What is Cosmetic Surgery?
Cosmetic surgery refers to using surgical methods (i.e., cutting) to enhance the appearance or correct a defect. Because it isn’t deemed medically necessary, it is not covered by insurance.
People opt for different types of cosmetic surgery when issues bother them symptomatically, functionally, and/or socially. Due to the variety of options, it’s best to consult with a dermatologist to determine the right treatment plan for you.
What Are the Benefits of Cosmetic Surgery?
Many patients choose cosmetic surgery for unsightly issues that make them self-conscious and lowers self-esteem. For example, a droopy eyelid makes the eyelid look heavy. People stare in public, and they feel bad about themselves.
Others choose cosmetic surgery when an issue, like skin tags, affects functionality. Skin tags tend to rub, irritate, and bother people, so they want them removed. If someone has worn heavy earrings that tore the earlobe, they may want that repaired so they can wear earring again.
In some cases, patients need cosmetic surgery to meet a job requirement. For the military, a pierced ear has to be fixed before a person reports for service.
What Should You Expect During Cosmetic Surgery?
Cosmetic surgeries performed by dermatologists don’t require anesthesia. These are typically simple, outpatient procedures with little (or no) recovery time. We commonly remove skin defects, moles, skin tags, and keloids as part of our cosmetic surgery offerings.
For droopy eyelids, torn earlobes, or stretched earlobes, we conduct a skin removal to remedy the problem.
When the upper eyelid droops, we remove the redundant eyelid. It produces a great result with little risk. The dermatologist simply removes the extra skin on the eyelid itself. They do not interfere with any other area of the eye.
We remove skin in a way that places the scar in the crease of the eye. Over the course of a year, it fades almost entirely. This results in a natural (not surprised) appearance. Over time, gravity makes the appearance even more natural as the lid lowers with slightly.
If the eyelid obstructs the vision, this may be classified as a medical procedure. However, in most patients, it’s considered cosmetic.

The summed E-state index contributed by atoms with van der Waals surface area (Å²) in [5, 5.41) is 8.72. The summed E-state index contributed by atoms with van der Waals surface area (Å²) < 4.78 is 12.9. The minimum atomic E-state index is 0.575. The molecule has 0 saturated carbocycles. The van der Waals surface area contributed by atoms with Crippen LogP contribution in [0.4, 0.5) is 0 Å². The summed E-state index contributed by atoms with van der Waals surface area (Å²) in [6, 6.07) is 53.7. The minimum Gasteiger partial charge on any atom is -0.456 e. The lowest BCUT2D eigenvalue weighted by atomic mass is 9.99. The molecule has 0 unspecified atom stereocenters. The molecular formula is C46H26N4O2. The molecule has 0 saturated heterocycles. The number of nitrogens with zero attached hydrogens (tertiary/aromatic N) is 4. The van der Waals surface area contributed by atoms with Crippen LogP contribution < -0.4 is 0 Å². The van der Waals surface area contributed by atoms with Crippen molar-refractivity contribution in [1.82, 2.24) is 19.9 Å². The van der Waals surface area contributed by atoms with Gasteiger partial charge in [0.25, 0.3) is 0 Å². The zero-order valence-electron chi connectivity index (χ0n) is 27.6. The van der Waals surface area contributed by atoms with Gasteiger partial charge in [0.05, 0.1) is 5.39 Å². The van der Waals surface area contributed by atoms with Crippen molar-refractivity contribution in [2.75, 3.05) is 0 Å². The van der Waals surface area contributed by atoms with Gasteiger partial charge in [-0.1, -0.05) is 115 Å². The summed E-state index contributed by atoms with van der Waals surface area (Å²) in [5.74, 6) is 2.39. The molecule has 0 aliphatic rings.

Torn Earlobe and Gauge Repair
Many people don’t know where to go when they need their earlobe repaired for cosmetic or work-related reasons. The dermatologist can resolve this issue with an affordable outpatient procedure.
To repair the earlobe, we cut out the defect, create a new wound, and align the two sides of the earlobe together perfectly to create a contoured natural ear line. After that, we place a few stitches in the ear that we remove after one week.
This procedure takes about 30 minutes and does not require any general anesthesia. We numb the site with lidocaine, so patients don’t feel anything. It’s very simple with no downtime.
For those who want the ear re-pierced, the dermatologist can pierce the ear on the site of the original scar in a way that prevents future damage.
Mole removal remains one of the most common cosmetic procedures. These skin defects need to be excised, not shaved. The visible part of the mole is the tip of the iceberg. The entire lesion actually goes deeper into the skin, we cut it out and then suture the skin together. If it’s only shaved, it’s likely to recur.
Mole removals will scar. In fact, any time we cut the skin, it will scar. However, the face (a common site for mole removals) heals the better than any other area of skin. It has a great blood supply, which promotes quick healing.
Plus, we can strategically place scar lines in natural folds of the skin, so it is minimally visible. For example, if we remove a mole near the nose, we may be able to place a suture line in the curvature of the nostril. As it heals, the scar virtually disappears.
These little pouches of skin are best removed by a dermatologist. While over-the-counter ointments claim to remove skin tags, at home removal requires delicate application. Whatever chemical you put on the skin tag will also harm the skin itself. The skin tag is made of the same cells as the normal skin. An applied liquid cannot remove it without injuring the surrounding area.
Dermatologists prefer to remove larger skin tags by numbing it with lidocaine and clipping it at the base. When we clip this small attachment to the skin, it creates very little scarring.
Insurance typically does not cover skin tags, even when we submit claims that explain the level of discomfort caused from itchy, bleeding, irritated, or painful skin tags.
While most keloid removals are non-surgical, keloids on the ear may require surgical removal. These are so big, they don’t respond to other treatment. Sometimes, they even grow to the point weighing down the earlobe. In these situations, we can surgically remove the growth.
How should I prepare for cosmetic surgery?
For most types of cosmetic surgery, patients need minimal preparation. Patients can drop in for their appointment and drive themselves home.
However, before eyelid procedures, we ask patients to take precautions in order to prevent or decrease the severity of bruising. Patients should stop using blood thinners if possible, take their prescribed medication (antibiotics and antivirals), and make arrangements for transportation home.
What is the scarring like with cosmetic surgery?
Any surgery leaves a scar. However, we can strategically place scars for optimal healing and minimal scarring. The face in particular scars the least. Facial skin regenerates quickly because of high blood flow, and we can hide the scar in its folds and curvatures.
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